Though the first poem is more reflective of the actual conditions the children are faced with, the second poem focuses more on the condemning of the entities that allow children to be placed in such awful conditions. He brings peace to Tom Dacre by telling him about his dream of a beautiful and glorious land that they are promised by having God as their father.
Get Full Essay Get access to this section to get all help you need with your essay and educational issues. He has been virtually abandoned and neglected.
Hence, the second version appears in Songs of Experience.
Critical essay chimney sweeper second poem has a tone of anger and crucial critical review of the religious system of the society in the late s. The adult speaker completely understands the harsh conditions in the life of a chimney sweeper and the fact that children are allowed to be put in these situations by the trusting adults in their life.
The young boy as the speaker of the first poem clearly displays a tone of pure innocence. Despite these horrible circumstances, he is happy, warm, and full of hope inside as he awaits the day when he gets to live in the exciting land of his dreams.
Being "a good boy" is something to be encouraged but, for these boys, there is no reward, except to continue doing "their duty. More essays like this: This adult speaker fully understands the hardships that the young children are faced with as chimney sweepers. Without regard to the purpose, point of view, or tone of each of the poems, both were powerful and iconic.
The boys in the earlier version are met by an angel and "wash in a river and shine in the sun;" in the latter version, the narrator recognizes only the "misery. Here, the tone is mocking and judgmental.
Cruelty to children was an unregulated and shocking social issue of the time; one which William Blake felt strongly about. Both allowed young children to be put in harsh and harmful situations without any regard to the well-being of the children.
His father sold him into the chimney sweep profession when he was very young and subsequently signed him up for an early death.
The poem of the same name also appears in the Songs of Experience. All they have to do is obey and do as they are told and when the time comes, they will be able to live freely and happily in that land.
The young boy is still the narrator and he still accepts his situation to the point that those who force him to work, his parents, " think they have done me no injury.
The conditions of working in a chimney are absolutely awful. The Innocence version reveals that the boys do not know any better and accept their situation; even little Tom Dacre is "happy and warm. The poen ends by describing the cold day the young boy is faced with as he awakens before the sun even comes up to set out for work.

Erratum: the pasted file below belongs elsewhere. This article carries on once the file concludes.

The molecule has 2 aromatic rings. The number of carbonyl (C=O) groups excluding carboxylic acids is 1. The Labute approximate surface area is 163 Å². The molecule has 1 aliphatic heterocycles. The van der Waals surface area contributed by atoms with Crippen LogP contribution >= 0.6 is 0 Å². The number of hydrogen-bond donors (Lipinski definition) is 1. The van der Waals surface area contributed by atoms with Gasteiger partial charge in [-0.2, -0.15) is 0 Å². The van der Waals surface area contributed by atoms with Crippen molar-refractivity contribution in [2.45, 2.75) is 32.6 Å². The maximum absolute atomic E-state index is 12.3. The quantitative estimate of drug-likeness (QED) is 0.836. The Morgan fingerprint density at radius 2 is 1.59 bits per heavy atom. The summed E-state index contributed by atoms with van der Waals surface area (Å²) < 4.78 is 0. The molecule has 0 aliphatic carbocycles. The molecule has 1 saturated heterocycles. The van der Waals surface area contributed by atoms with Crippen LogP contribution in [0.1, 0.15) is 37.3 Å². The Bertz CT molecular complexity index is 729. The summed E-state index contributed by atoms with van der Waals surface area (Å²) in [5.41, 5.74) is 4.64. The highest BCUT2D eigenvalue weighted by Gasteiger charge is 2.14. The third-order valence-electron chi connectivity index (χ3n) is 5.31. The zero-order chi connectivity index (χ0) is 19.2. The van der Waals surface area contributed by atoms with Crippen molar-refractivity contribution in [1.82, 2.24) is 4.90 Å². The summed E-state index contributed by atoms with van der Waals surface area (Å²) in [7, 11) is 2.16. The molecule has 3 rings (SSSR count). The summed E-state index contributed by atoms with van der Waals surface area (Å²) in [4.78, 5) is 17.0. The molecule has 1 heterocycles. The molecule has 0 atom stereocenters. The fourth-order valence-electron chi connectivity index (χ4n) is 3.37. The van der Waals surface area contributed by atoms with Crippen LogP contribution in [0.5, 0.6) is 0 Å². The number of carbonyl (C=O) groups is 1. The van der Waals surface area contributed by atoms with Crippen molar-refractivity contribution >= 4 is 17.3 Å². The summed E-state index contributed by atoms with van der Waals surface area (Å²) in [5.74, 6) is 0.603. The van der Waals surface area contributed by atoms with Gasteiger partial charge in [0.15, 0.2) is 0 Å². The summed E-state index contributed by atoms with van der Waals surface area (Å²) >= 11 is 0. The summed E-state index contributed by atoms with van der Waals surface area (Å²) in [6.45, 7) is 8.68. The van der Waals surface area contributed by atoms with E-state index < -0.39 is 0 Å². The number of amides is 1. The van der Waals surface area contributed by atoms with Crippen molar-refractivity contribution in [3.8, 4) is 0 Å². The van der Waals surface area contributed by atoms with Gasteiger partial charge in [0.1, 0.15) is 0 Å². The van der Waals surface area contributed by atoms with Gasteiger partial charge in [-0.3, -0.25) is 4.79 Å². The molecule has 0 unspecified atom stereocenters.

In his conversation with the young boy, the boy reveals that his parents are away at church worshipping and praising the leaders of the church, God, and their King.
The church and the government were virtually inseparable in the late s. The poem of the same name also appears in the Songs of He called attention to the truth that many during his time were aware of but too scared to scrutinize.
The first poem is told from the point of view of a sweet and innocent young boy. This poem was used mainly as a statement of truth against the wrongdoing and ignorance of the church as they praise God but knowingly and without regard to moral decency subject their young to harmful and unjust working conditions.
The second poem is told from the point of view of a realistic adult.Get an answer for 'Critically analyse The Chimney Sweeper by William Blake. ' and find homework help for other The Chimney Sweeper questions at eNotes When writing an essay about "The Chimney.
On the other hand, the “The Chimney Sweeper” is based on the point of view of an adult who sees the truth behind the parents’ actions, which the child does not; this creates a critical and cynical tone.
In "The Chimney Sweeper" from both Songs of Innocence and Songs of Experience William Blake uses the colors black and white to describe images within the two poems. The first instance of color is introduced in line 8 of the Songs of Innocence Poem, "You know that the soot cannot spoil your white 3/5(8).
An Analysis of William Blake's 'The Chimney Sweeper' Words | 5 Pages Thesis Statement: This paper will analyze Blake's "Chimney Sweeper" and show how it presents an image of both experience and innocence, holding the latter up as a kind of light in the dark world of the child chimney sweepers.
Unlike the one in Songs of Innocence, "The Chimney Sweeper", in Songs of Experience is very dark and pessimistic.
This poem also seems to be very judgmental and gives motives for everything, but unlike Song of Innocence, the sweeper in this poem does not free himself from his misery. George Norton shows how William Blake’s Chimney Sweeper poems highlight the injustice and brutality suffered by child chimney sweeps in .Download